Billions of dollars are spent annually on vehicle technology that drivers never use.

J.D. Power and Associates released a report last week about technology use in cars, explaining that today’s luxury cars are packed to overflowing with every connected gadget automakers can dream up.

Yet car owners aren’t using much of the new technology, for several reasons: They don’t know how to use it. It doesn’t enhance the driving experience. And they already have other devices that accomplish the same tasks.

So what determines whether the technology gets used?

Consumers use the technology if it’s connected to the main function of the car. Lane warnings, blind spot detection, back-up cameras, navigation systems, active cruise control – car owners like those things. If it makes driving cars easier and safer, then consumers use it.

But technology that doesn’t directly impact the driving experience is going largely unused. Built-in apps? Nope. Apple and Android connectivity? Nope. In-vehicle concierge services? Mobile routers? Nope and nope.

Eugene Peterson once asked, “How do I maintain a sense of pastoral vocation in the middle of a community of people who are hiring me to do religious jobs?”

For car manufacturers, the question might be, “How do we focus on the service we’re really trying to deliver – a safe and pleasant driving experience – over all the other stuff people say we ought to be doing, but that they really don’t need?”

For churches, that question might look like, “How do we maintain a clear sense of purpose in the middle of an extraordinary push to gain the attention of an increasingly distracted and disengaged culture?”

For individuals, the question might be translated, “How does what I’m adding to my life add to or distract from my core purpose?”

As we ask those questions, Christians and churches can learn something from the J.D. Power report.

People like cars that get them where they want to go safely, reliably and comfortably.

If technology can make a car safer, more reliable or more comfortable, people love it. But if new technology isn’t directly applied to the core purpose of the car, most people can take it or leave it.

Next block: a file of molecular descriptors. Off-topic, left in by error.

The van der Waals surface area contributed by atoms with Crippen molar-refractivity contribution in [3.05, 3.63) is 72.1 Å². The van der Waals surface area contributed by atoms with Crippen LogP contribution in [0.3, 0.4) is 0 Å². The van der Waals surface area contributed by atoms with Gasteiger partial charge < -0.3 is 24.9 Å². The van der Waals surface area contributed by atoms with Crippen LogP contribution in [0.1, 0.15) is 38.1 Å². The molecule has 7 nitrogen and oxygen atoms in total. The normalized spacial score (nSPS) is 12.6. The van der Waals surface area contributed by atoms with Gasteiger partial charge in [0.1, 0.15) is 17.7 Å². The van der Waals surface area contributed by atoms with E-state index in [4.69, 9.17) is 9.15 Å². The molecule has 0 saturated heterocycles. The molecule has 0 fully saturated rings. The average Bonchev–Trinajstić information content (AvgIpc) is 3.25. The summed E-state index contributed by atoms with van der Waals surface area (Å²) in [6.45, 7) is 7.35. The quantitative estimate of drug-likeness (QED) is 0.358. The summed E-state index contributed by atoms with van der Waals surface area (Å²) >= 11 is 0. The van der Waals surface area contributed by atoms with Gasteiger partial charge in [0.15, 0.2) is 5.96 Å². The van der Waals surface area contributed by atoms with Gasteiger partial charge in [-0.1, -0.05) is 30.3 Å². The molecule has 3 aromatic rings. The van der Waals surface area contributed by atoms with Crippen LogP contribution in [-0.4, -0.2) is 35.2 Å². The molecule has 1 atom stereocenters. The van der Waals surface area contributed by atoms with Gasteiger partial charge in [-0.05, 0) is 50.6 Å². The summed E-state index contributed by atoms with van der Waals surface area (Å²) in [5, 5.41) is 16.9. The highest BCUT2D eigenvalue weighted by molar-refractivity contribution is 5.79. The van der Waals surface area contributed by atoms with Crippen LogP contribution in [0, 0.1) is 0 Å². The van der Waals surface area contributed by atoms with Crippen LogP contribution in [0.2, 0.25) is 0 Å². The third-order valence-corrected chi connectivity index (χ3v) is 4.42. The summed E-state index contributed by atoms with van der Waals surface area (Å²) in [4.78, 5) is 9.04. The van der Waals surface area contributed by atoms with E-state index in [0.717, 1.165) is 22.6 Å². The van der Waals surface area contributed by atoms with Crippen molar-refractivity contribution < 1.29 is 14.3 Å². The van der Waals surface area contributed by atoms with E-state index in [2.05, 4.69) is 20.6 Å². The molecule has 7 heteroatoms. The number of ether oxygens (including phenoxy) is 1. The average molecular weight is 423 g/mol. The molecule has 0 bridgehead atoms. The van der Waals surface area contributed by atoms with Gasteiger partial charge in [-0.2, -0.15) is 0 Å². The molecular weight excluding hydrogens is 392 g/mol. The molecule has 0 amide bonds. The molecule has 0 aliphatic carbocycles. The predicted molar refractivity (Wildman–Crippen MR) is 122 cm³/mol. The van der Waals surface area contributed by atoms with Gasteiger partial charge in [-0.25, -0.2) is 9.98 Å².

Along the same lines, people come to church out of an ingrained desire to be more holy, healthy and whole.

If we can find new ways to help communicate truths, build communities and create experiences that move people toward holier, healthier and more complete lives, then we should aggressively update how we do things.

But if the new “stuff” – ideas, initiatives, technology – isn’t directly applied to the core purposes of our church, people will find it more of an unnecessary distraction than a tool for kingdom advancement.

That doesn’t mean we should reflexively resist all things new. Cruise control, airbags, anti-lock brakes, power windows and car audio systems were once new technology in cars, and they are widely valued today.

It does mean, though, that we should evaluate all change through appropriate filters – namely the core-purpose filter.

Drivers don’t adopt new car technology if they don’t know how to use it, if it doesn’t enhance the driving experience, and if they already have something else to fulfill the same function.

Maybe churches should use similar questions for new programs and initiatives:

1. Do our people understand how the new stuff works? Has it been clearly explained?

2. Does the new stuff enhance the “church experience”? Does it directly improve the core things we’re trying to do?

3. Are we trying to fulfill a function at church that is better fulfilled somewhere else?

As churches race to keep up with the times, we shouldn’t be in such a hurry that we don’t remember to maintain consistent alignment with our core purposes.

And what’s true for cars and churches might also be true for individuals. So we should be asking ourselves several questions.

What have I added to my life that might be detracting from my core purpose? We all have something – a habit, an attitude, a relationship, an unhealed wound.

Cars are meant to get people from place to place safely, reliably and comfortably. What am I meant for?

Are the “new” things in my life making me more or less holy, healthy and whole? Are the new things helping me move toward justice, mercy and humility (see Micah 6:8) in partnership with God?

How are they helping exemplify my love of God and love of neighbor (Matthew 22:36-40)? How are the new things helping me become more like Christ?

New, different and upgraded isn’t necessarily bad for cars, churches or people. New can be – and often is – a great improvement.

But all that we do and all that we add to our lives should pass through those “core purpose” questions.

Adding new things to cars that detract from their core purpose can be a multi-billion dollar distraction. That’s no small thing. Imagine the cost when we’re talking about people.

Matt Sapp is the pastor of Heritage Baptist Fellowship in Canton, Georgia. A version of this article first appeared on Heritage’s blog and is used with permission. You can follow him on Twitter @MattPSapp.

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